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Publication numberUS20100235329 A1
Publication typeApplication
Application numberUS 12/720,282
Publication dateSep 16, 2010
Filing dateMar 9, 2010
Priority dateMar 10, 2009
Also published asUS20100235473
Publication number12720282, 720282, US 2010/0235329 A1, US 2010/235329 A1, US 20100235329 A1, US 20100235329A1, US 2010235329 A1, US 2010235329A1, US-A1-20100235329, US-A1-2010235329, US2010/0235329A1, US2010/235329A1, US20100235329 A1, US20100235329A1, US2010235329 A1, US2010235329A1
InventorsDavid Koren, Judah Gamliel Hahn
Original AssigneeSandisk Il Ltd.
Export CitationBiBTeX, EndNote, RefMan
External Links: USPTO, USPTO Assignment, Espacenet
System and method of embedding second content in first content
US 20100235329 A1
Abstract
Apparatus and methods of aggregating content are disclosed. A data storage device includes a host interface, a controller coupled to the host interface, and a memory array coupled to the controller. The host interface is configured to enable the data storage device to be operatively coupled to the host device. First content includes a reference to a source of second content to be embedded in the first content. The first content is retrievable via access to a resource. Upon retrieval, the reference is replaced by the second content such that the second content is embedded in the first content. The controller is configured to receive data of the resource, such received data including the second content embedded in the first content. The controller is also configured to store the received data at the memory array and, when the data storage device is operatively coupled to the host device, provide the second content embedded in the first content to the host device in response to receiving a request for the first content.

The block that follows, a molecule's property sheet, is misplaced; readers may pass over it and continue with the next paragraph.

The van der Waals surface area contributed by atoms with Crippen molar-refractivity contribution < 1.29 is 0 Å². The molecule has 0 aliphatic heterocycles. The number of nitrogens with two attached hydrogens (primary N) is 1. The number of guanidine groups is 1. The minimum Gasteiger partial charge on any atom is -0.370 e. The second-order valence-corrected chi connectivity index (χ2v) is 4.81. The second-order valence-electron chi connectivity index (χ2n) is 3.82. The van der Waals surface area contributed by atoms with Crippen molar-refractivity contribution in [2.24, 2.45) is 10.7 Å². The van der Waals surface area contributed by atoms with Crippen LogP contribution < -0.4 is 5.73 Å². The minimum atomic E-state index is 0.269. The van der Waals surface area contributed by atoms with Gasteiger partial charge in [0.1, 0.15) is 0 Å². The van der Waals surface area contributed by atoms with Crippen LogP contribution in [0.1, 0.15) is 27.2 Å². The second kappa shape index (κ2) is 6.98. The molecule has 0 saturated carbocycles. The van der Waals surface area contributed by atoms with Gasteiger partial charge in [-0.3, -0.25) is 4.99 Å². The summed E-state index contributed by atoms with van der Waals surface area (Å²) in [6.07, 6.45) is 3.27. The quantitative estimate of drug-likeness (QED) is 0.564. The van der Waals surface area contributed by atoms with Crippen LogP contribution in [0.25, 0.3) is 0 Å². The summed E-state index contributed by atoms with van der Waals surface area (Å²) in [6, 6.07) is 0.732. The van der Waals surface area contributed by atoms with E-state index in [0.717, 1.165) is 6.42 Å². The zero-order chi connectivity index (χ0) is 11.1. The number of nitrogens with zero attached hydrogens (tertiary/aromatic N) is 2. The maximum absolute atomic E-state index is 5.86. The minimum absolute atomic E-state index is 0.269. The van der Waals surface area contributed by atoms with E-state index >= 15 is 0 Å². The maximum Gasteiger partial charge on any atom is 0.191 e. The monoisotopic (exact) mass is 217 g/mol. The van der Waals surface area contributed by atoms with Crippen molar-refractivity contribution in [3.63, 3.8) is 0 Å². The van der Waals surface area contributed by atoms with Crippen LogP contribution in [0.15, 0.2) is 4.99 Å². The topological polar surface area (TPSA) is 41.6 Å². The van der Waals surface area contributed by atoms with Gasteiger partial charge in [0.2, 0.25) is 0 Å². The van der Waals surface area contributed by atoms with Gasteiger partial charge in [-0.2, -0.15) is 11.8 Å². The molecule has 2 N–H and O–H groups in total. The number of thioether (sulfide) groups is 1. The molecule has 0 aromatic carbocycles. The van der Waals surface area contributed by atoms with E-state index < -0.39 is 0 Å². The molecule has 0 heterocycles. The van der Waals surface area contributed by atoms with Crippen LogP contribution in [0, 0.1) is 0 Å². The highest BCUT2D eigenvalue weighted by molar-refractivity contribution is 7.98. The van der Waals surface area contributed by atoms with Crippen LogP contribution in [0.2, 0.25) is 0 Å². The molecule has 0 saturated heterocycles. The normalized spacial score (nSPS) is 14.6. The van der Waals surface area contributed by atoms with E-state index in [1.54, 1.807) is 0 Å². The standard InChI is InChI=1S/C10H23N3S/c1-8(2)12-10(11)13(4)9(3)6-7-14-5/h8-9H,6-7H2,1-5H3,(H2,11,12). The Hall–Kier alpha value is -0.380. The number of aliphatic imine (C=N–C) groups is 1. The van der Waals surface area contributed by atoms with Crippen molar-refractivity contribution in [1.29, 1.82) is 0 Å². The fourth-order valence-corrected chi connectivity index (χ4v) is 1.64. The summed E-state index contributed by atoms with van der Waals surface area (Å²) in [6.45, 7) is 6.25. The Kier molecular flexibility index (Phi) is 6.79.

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Claims(21)
1. A data storage device comprising:
a host interface;
a controller coupled to the host interface; and
a memory array coupled to the controller,
wherein the host interface is configured to enable the data storage device to be operatively coupled to the host device,
wherein first content includes a reference to a source of second content to be embedded in the first content, wherein the first content is retrievable via access to a resource, and wherein upon retrieval, the reference is replaced by the second content such that the second content is embedded in the first content, and
wherein the controller is configured to
receive data of the resource, such received data including the second content embedded in the first content,
store the received data at the memory array and,
when the data storage device is operatively coupled to the host device, provide the second content embedded in the first content to the host device in response to receiving a request for the first content.
2. The data storage device of claim 1, wherein the reference to the source of the second content includes a second network resource address.
3. The data storage device of claim 2, wherein the first content is accessible to the resource via a first network resource address at a data network, and wherein the second content is retrievable via access to the second network resource address at the data network and not retrievable via access to the first network resource address.
4. The data storage device of claim 3, wherein the second network resource address includes a uniform resource locator (URL).
5. The data storage device of claim 1, wherein the memory array includes a cache and wherein the received data is stored at the cache.